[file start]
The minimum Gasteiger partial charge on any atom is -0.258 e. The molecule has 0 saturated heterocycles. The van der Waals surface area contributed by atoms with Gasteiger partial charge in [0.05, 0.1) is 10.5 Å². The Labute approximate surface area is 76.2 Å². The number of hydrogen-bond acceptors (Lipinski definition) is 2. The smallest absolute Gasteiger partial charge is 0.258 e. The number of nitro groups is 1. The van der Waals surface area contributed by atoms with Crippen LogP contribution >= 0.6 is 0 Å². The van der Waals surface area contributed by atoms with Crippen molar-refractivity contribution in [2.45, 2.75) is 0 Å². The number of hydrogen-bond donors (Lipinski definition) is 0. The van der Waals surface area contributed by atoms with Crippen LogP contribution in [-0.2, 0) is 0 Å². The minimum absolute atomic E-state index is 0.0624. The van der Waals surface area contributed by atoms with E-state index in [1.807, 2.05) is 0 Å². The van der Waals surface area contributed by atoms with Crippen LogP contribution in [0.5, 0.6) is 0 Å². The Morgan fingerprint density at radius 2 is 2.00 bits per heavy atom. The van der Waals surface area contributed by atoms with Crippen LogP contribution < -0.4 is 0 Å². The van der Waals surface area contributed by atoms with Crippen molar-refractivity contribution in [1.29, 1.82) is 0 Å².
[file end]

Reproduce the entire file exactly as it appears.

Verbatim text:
The minimum Gasteiger partial charge on any atom is -0.258 e. The molecule has 0 saturated heterocycles. The van der Waals surface area contributed by atoms with Gasteiger partial charge in [0.05, 0.1) is 10.5 Å². The Labute approximate surface area is 76.2 Å². The number of hydrogen-bond acceptors (Lipinski definition) is 2. The smallest absolute Gasteiger partial charge is 0.258 e. The number of nitro groups is 1. The van der Waals surface area contributed by atoms with Crippen LogP contribution >= 0.6 is 0 Å². The van der Waals surface area contributed by atoms with Crippen molar-refractivity contribution in [2.45, 2.75) is 0 Å². The number of hydrogen-bond donors (Lipinski definition) is 0. The van der Waals surface area contributed by atoms with Crippen LogP contribution in [-0.2, 0) is 0 Å². The minimum absolute atomic E-state index is 0.0624. The van der Waals surface area contributed by atoms with E-state index in [1.807, 2.05) is 0 Å². The van der Waals surface area contributed by atoms with Crippen LogP contribution in [0.5, 0.6) is 0 Å². The Morgan fingerprint density at radius 2 is 2.00 bits per heavy atom. The van der Waals surface area contributed by atoms with Crippen LogP contribution < -0.4 is 0 Å². The van der Waals surface area contributed by atoms with Crippen molar-refractivity contribution in [1.29, 1.82) is 0 Å².